Abstract: The propensity of individuals to take part in the electoral process has long been associated with a variety of contextual influences. Variations in the partisan composition of local environments have been among those factors that researchers have used to explain differences in the propensity to vote. This paper proposes to explore whether geographic variations in the homogeneity/heterogeneity of a variety of group environments contributes to an explanation of voter turnout in Erie County, New York. Using voter registration and census information, we have assembled a multilevel dataset comprised of the voting records and demographic characteristics of a sample of registered voters (N=137,012) for roughly the last decade (1996-2004). To this, we have added information on the political heterogeneity of their households (N=72,646). Finally, using data for the 985 electoral districts in Erie County, we distinguish individuals whose partisan registration conforms to that prevailing in their district and all others. Using multilevel methods (HLM) with this data, we can simultaneously estimate the independent and joint effects on turnout of a variety of the nested contexts in which individuals practice their politics. Our analysis uncovers strong evidence that the homogeneous households reinforce participatory behaviors independent of the effects of the larger context.
Supporting Publications:
Supporting Document

2005 - The Midwest Political Science Association Words: 39 words || 
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4. Sponaugle, Sarah. "Age, Education, and Voter Turnout: An Analysis of Youth Turnout and Organizational Efforts to Increase It" Paper presented at the annual meeting of the The Midwest Political Science Association, Palmer House Hilton, Chicago, Illinois, Apr 07, 2005 <Not Available>. 2019-06-25 <http://citation.allacademic.com/meta/p85381_index.html>
Publication Type: Conference Paper/Unpublished Manuscript
Review Method: Peer Reviewed
Abstract: This paper analyses youth voter participation by educational attainment as well as many of the current efforts to increase it. It demonstrates that many of the organizational efforts to increase youth participation are aimed at the wrong groups.

2002 - American Political Science Association Pages: 31 pages || Words: 7098 words || 
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5. Brown, Robert. and Bruce, John. "Party Competition and Turnout Revisited: Examining the Competition-Turnout Thesis in a Federal Setting" Paper presented at the annual meeting of the American Political Science Association, Boston Marriott Copley Place, Sheraton Boston & Hynes Convention Center, Boston, Massachusetts, Aug 28, 2002 <Not Available>. 2019-06-25 <http://citation.allacademic.com/meta/p66148_index.html>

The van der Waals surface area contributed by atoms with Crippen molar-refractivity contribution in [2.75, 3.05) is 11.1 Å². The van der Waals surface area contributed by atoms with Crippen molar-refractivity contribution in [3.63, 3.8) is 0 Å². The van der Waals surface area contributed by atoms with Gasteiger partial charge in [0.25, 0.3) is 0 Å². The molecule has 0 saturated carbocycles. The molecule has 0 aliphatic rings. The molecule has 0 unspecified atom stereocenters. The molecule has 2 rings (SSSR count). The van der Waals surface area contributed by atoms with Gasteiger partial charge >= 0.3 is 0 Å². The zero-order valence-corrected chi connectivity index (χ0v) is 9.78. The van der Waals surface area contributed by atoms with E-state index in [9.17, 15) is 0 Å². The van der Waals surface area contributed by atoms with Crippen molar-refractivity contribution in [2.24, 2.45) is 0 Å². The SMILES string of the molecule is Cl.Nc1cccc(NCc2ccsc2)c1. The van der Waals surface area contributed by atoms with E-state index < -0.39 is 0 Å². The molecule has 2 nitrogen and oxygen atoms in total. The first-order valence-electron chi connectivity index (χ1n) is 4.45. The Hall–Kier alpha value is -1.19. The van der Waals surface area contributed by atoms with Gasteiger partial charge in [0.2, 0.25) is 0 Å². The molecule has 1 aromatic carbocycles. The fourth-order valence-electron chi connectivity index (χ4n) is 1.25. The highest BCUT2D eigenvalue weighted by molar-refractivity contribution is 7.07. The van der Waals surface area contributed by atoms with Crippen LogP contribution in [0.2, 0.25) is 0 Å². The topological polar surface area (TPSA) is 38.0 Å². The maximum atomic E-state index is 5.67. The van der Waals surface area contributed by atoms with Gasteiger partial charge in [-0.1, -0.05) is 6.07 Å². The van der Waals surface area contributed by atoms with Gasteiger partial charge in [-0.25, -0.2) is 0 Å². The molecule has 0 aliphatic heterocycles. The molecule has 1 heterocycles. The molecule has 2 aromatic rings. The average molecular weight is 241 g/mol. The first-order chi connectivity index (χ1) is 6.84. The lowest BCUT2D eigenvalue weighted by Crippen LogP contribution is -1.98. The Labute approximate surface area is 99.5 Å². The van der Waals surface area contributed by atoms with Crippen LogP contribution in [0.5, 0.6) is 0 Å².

Publication Type: Conference Paper/Unpublished Manuscript
Review Method: Peer Reviewed
Abstract: The thesis positing a connection between party competition and electoral turnout has reached the status of conventional wisdom in American politics. While we do not argue with the theory itself, we suggest here that its empirical validation is based on a poor connection between measurement and theory. Specifically, previous studies examine the competition-turnout linkage by using state legislative competition measures to explain turnout in presidential and other national elections. We find a theory of state-level party competition driving turnout in national elections to be implausible, and see little reason to believe that competition in low visibility and low salience races would be the mechanism motivating citizens to vote in high salience and high visibility presidential elections. What is lacking for an appropriate examination of this relationship is a suitable measure of national party competition in the states. In previous work (Brown and Bruce, forthcoming) we developed such a measure, and use it here to examine variations in state turnout rates in presidential, senatorial, and U.S. House elections. Our analyses support the conventional wisdom, finding a generally robust relationship between national electoral party competition and national turnout rates across the states. Yet even in supporting the conventional wisdom, our analyses are instructive, as they represent a significant improvement in the link between measurement and theory in the competition-turnout literature.